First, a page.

CYPRESS, Texas – A test conducted at Texas A&M University found that floodwater samples from the Houston area showed E. coli levels that were 125 times higher than is considered safe for swimming.
Dr. Terry Gentry, an associate professor in the Department of Soil and Crop Sciences at Texas A&M University, concluded that walking through the floodwaters could lead to infections or other problems.
Gentry said the tested water also proved to be 15 times higher than acceptable levels for wading.
"We saw elevated levels of E. coli," Gentry said. "And this indicates the very likely presence of pathogenic bacteria, viruses and other types of organisms that could cause disease in some individuals."
The samples, which were collected earlier this week in Cypress, were brought to a laboratory in College Station for testing. TAMU said it was one of a few water quality labs open in the area after the storm.
"Researchers and staff from Texas A&M and other entities within the Texas A&M University System have stepped up to make sure Texans know about health concerns in the wake of Hurricane Harvey," Texas A&M University System Chancellor John Sharp said. "We will continue to get Texans the information they need to keep themselves and their families as safe as possible."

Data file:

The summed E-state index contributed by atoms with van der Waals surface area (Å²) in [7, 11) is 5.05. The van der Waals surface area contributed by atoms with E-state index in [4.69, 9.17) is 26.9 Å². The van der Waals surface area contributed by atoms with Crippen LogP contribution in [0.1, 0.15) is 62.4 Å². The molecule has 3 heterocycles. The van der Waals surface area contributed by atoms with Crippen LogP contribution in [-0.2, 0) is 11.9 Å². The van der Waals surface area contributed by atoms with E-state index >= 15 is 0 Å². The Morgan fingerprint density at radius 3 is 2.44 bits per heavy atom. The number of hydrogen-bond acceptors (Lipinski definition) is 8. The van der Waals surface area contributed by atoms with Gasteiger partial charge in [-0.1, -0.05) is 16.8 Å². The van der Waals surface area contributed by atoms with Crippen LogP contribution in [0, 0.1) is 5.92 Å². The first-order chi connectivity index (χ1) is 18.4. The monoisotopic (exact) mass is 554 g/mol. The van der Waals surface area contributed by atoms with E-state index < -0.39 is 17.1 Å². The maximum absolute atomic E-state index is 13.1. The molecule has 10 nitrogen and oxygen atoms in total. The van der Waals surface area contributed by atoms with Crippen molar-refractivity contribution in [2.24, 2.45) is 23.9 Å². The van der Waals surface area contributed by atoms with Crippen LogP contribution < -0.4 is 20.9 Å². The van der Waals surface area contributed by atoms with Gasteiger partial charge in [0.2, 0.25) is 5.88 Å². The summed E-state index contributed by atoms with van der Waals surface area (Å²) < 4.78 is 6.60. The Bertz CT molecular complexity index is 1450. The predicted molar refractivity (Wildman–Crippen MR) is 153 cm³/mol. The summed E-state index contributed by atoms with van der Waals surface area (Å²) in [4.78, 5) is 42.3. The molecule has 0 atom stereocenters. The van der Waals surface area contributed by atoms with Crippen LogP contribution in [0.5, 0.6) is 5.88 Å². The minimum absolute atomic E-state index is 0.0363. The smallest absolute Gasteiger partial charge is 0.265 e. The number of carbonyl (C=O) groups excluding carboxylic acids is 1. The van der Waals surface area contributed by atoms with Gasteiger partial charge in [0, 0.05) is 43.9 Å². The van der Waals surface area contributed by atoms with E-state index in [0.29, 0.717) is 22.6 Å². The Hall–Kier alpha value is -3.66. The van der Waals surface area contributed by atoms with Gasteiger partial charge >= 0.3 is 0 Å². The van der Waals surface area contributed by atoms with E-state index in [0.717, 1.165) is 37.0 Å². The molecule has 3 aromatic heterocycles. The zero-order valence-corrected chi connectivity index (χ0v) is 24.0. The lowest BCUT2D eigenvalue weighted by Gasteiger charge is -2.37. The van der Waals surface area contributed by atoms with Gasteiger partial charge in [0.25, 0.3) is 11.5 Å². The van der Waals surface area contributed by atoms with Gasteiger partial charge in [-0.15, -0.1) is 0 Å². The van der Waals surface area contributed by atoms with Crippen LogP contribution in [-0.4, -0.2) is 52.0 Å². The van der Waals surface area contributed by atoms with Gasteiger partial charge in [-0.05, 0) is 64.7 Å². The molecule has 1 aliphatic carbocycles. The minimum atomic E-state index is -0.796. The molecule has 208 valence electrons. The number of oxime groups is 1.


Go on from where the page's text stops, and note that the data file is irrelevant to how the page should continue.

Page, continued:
The results from the water tested in College Station were communicated to the Texas Commission on Environmental Quality to assist the agency in its effort to assess the impacts of Hurricane Harvey.
University officials said another team from the Texas A&M University System will begin taking water samples from the affected coastal areas next week for a further assessment of the storm's effects on the environment.
The Texas Institute for Applied Environmental Research, or TIAER, at Tarleton State University in Stephenville will monitor the quality of waters and habitats in order to help ensure public safety and health, TIAER's executive director, Dr. Quenton Dokken, said. The TIAER team will measure hydrocarbon and bacterial contamination levels to assess overall water quality in flooded south Texas communities.
"As floodwaters wash down streets, through garages and kitchens, across thousands of acres of farmland and through industrial areas, an A-to-Z list of toxic chemicals is flushed into the environment," he said. "In addition, tons of manure and raw sewage are incorporated into this rancid brew."